Baylor was finalizing a deal Thursday to make LSU defensive coordinator Dave Aranda the new coach of the Bears, according to a person with knowledge of the agreement.
That person spoke to The Associated Press on condition of anonymity because the Big 12 school was not ready to make any official announcement on Matt Rhule’s successor.
Aranda will be a head coach for the first time and take over a Big 12 program that is in much better shape than it was when Rhule got there just over three years ago. Rhule was hired as head coach of the NFL’s Carolina Panthers on Jan. 7.
Aranda, the highest-paid college assistant at $2.5 million a season, was a Power Five defensive coordinator the past seven seasons. He was at Wisconsin from 2013-15 before a four-year span at LSU, capped by a win Monday night in the national championship game against Clemson that gave the top-ranked Tigers a 15-0 record.
The 43-year-old Aranda takes over a team seemingly on the rise. The Bears lost to Georgia in the Sugar Bowl, but finished 11-3 and ranked 13th in the final AP Top 25 poll.
It was a vast improvement from the 11 losses Baylor endured in Rhule’s debut season two years ago, when he arrived from Temple to a depleted roster and turmoil in the wake of the sprawling sexual assault scandal at the private Baptist school that led to the firing of two-time Big 12 champion coach Art Briles.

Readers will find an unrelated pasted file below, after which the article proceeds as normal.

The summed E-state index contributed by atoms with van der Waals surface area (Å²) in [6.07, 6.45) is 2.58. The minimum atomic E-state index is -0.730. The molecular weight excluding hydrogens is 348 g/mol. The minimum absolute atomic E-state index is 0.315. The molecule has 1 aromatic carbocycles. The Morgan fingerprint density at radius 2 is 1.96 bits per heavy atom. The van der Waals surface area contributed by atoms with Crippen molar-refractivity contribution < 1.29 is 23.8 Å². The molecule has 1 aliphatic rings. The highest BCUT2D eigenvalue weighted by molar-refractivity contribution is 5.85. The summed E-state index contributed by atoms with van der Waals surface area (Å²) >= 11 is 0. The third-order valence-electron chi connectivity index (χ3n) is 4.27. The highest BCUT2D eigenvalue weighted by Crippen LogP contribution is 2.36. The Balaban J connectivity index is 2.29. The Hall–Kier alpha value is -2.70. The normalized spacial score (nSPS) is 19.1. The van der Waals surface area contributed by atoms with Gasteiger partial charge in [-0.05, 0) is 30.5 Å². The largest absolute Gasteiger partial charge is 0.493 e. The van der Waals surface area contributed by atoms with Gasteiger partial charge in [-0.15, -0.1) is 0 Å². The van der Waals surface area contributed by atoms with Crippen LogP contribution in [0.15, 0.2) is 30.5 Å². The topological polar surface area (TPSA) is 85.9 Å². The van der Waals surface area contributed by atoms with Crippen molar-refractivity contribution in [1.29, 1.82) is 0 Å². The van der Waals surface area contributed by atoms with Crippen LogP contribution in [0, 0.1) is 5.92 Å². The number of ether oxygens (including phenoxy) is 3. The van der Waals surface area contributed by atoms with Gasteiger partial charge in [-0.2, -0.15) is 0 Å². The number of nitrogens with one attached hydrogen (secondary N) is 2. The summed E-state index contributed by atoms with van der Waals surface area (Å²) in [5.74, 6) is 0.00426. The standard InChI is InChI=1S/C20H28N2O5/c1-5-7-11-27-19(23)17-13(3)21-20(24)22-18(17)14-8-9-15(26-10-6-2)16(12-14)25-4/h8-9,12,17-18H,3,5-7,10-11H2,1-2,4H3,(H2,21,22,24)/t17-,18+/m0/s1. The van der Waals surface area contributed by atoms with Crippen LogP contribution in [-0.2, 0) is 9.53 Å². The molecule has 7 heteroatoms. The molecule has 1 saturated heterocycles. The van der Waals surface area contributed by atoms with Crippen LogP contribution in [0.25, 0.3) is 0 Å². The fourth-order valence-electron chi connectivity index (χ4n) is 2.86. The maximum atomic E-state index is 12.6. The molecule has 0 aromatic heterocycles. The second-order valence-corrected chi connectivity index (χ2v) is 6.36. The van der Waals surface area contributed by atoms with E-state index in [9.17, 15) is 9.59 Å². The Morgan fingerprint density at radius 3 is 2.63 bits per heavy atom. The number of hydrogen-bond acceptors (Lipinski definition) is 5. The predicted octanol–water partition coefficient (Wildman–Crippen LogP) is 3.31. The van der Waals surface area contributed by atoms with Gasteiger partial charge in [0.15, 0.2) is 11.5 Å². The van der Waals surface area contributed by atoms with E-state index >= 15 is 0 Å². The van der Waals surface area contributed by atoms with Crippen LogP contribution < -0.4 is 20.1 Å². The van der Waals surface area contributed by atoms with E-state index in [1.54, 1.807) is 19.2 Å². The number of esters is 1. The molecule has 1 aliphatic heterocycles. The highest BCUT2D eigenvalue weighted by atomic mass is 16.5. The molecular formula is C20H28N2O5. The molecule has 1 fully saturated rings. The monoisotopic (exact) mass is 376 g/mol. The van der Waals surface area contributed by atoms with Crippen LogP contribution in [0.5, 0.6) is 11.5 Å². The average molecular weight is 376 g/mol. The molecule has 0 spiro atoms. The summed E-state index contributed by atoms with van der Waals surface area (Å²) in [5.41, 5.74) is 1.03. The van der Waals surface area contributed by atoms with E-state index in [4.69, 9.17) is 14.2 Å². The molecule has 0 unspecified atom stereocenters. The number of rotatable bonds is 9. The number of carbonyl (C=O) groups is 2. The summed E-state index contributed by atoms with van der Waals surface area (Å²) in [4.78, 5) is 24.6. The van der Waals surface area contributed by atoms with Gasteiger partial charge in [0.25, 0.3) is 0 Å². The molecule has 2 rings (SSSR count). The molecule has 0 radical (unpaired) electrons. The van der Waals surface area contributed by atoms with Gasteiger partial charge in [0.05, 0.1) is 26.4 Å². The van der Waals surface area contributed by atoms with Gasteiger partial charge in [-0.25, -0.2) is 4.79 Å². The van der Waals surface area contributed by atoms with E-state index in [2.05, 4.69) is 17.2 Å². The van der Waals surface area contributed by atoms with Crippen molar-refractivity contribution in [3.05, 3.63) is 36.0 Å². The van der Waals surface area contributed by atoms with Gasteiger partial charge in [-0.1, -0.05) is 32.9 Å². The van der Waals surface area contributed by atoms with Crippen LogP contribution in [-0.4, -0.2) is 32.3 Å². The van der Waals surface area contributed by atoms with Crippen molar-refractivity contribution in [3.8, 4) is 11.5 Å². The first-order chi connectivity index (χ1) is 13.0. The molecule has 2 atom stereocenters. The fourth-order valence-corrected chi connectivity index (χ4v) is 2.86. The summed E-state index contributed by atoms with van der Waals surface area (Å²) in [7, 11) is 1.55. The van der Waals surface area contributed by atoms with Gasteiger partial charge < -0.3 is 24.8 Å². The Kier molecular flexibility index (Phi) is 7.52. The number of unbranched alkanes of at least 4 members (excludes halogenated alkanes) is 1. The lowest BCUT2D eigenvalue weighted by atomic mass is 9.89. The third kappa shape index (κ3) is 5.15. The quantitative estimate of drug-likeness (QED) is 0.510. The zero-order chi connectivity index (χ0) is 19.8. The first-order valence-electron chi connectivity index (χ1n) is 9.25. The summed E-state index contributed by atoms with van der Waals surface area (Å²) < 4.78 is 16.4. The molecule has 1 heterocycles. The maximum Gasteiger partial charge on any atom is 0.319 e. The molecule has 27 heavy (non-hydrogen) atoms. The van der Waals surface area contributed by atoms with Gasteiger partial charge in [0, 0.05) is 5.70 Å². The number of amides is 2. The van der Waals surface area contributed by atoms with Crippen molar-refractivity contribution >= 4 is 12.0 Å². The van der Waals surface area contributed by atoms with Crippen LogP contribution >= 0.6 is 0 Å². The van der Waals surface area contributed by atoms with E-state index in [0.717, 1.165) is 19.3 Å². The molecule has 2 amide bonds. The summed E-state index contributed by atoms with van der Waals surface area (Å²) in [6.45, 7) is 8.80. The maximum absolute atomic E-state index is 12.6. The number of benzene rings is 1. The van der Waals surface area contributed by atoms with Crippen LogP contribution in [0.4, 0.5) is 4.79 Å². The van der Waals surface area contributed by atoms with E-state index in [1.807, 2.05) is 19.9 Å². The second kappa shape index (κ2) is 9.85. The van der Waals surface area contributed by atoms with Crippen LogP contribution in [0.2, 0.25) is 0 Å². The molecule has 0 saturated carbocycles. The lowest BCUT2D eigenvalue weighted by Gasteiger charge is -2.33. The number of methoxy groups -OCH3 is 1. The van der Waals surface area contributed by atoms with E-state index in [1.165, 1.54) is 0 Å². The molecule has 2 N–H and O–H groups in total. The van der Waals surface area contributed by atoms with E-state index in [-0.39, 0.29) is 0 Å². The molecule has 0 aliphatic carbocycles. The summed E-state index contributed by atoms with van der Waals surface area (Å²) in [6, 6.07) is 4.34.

Aranda began his college coaching career in the Big 12 as a graduate assistant at Texas Tech from 1999-2001, and Briles was an assistant there. He was linebackers coach at Houston from 2003-04 after Briles became head coach there.
Rhule was the Big 12 coach of the year this season, when the Bears played in the league’s championship game for the first time. The Big 12 wasn’t playing championship games when Baylor won conference crowns in 2013 and 2014.
Aranda is the second assistant coach to leave LSU in recent days. Joe Brady, the passing game coordinator and wide receivers coach for the Tigers, will be the offensive coordinator for the Panthers under Rhule.
After Briles was fired, Baylor started 6-0 under interim coach Jim Grobe in 2016 before losing 17 of its next 19 games. That included a six-game losing streak before a Cactus Bowl victory to end Grobe’s stint, and a 1-11 record in Rhule’s debut season.
Baylor improved to 7-6 with a bowl win in 2018, then started 9-0 this season before a 34-31 home loss to Oklahoma, which also beat the Bears in the Big 12 title game.
Baylor athletic director Mack Rhoades last week said Rhule’s time at Baylor “marks one of the greatest turnarounds in college football history.”
New York native Rhule had no Texas ties when he got to Texas. California native Aranda started his coaching career with those five years in Texas before going back to his alma mater, California Luthern, where one of his college roommates was Tom Herman — now the coach at Texas.
There were then stops at Delta State in Mississippi, Southern Utah, Hawaii, Utah State and Wisconsin before Aranda’s four seasons in the Southeastern Conference.
AP College Football Writer Ralph D. Russo contributed to this report.
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